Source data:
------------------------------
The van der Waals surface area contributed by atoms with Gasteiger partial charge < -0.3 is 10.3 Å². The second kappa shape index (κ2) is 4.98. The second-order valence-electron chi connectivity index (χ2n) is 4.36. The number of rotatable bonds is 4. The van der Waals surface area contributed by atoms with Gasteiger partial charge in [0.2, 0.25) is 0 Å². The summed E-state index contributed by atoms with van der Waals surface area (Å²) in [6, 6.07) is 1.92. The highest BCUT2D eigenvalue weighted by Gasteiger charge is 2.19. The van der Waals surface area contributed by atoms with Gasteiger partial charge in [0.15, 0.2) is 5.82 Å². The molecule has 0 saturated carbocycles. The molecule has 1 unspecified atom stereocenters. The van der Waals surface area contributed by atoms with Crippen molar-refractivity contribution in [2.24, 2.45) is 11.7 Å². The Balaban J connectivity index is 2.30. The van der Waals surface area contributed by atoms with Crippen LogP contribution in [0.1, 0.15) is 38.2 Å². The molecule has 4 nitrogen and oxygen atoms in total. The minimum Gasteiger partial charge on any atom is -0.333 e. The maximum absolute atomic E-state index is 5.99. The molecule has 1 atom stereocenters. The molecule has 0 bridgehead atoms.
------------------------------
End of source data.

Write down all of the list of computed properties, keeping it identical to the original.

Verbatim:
The van der Waals surface area contributed by atoms with Gasteiger partial charge < -0.3 is 10.3 Å². The second kappa shape index (κ2) is 4.98. The second-order valence-electron chi connectivity index (χ2n) is 4.36. The number of rotatable bonds is 4. The van der Waals surface area contributed by atoms with Gasteiger partial charge in [0.2, 0.25) is 0 Å². The summed E-state index contributed by atoms with van der Waals surface area (Å²) in [6, 6.07) is 1.92. The highest BCUT2D eigenvalue weighted by Gasteiger charge is 2.19. The van der Waals surface area contributed by atoms with Gasteiger partial charge in [0.15, 0.2) is 5.82 Å². The molecule has 0 saturated carbocycles. The molecule has 1 unspecified atom stereocenters. The van der Waals surface area contributed by atoms with Crippen molar-refractivity contribution in [2.24, 2.45) is 11.7 Å². The Balaban J connectivity index is 2.30. The van der Waals surface area contributed by atoms with Crippen LogP contribution in [0.1, 0.15) is 38.2 Å². The molecule has 4 nitrogen and oxygen atoms in total. The minimum Gasteiger partial charge on any atom is -0.333 e. The maximum absolute atomic E-state index is 5.99. The molecule has 1 atom stereocenters. The molecule has 0 bridgehead atoms.